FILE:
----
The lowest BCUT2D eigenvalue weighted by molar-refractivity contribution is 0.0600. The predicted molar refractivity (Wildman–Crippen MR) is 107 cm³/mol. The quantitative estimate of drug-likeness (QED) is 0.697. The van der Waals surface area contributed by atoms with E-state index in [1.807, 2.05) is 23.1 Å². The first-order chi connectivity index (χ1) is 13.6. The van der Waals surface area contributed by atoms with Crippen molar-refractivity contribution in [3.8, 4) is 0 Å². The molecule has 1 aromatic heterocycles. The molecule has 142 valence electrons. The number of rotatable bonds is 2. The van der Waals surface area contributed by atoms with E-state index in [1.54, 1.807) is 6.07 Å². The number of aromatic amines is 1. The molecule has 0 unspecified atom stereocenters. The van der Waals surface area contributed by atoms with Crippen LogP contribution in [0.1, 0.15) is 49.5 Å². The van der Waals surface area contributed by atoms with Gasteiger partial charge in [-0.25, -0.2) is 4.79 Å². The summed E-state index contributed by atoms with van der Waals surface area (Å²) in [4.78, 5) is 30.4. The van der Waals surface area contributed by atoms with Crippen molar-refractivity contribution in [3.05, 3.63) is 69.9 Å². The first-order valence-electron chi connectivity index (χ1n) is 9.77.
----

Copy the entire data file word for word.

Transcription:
The lowest BCUT2D eigenvalue weighted by molar-refractivity contribution is 0.0600. The predicted molar refractivity (Wildman–Crippen MR) is 107 cm³/mol. The quantitative estimate of drug-likeness (QED) is 0.697. The van der Waals surface area contributed by atoms with E-state index in [1.807, 2.05) is 23.1 Å². The first-order chi connectivity index (χ1) is 13.6. The van der Waals surface area contributed by atoms with Crippen molar-refractivity contribution in [3.8, 4) is 0 Å². The molecule has 1 aromatic heterocycles. The molecule has 142 valence electrons. The number of rotatable bonds is 2. The van der Waals surface area contributed by atoms with E-state index in [1.54, 1.807) is 6.07 Å². The number of aromatic amines is 1. The molecule has 0 unspecified atom stereocenters. The van der Waals surface area contributed by atoms with Crippen LogP contribution in [0.1, 0.15) is 49.5 Å². The van der Waals surface area contributed by atoms with Gasteiger partial charge in [-0.25, -0.2) is 4.79 Å². The summed E-state index contributed by atoms with van der Waals surface area (Å²) in [4.78, 5) is 30.4. The van der Waals surface area contributed by atoms with Crippen molar-refractivity contribution in [3.05, 3.63) is 69.9 Å². The first-order valence-electron chi connectivity index (χ1n) is 9.77.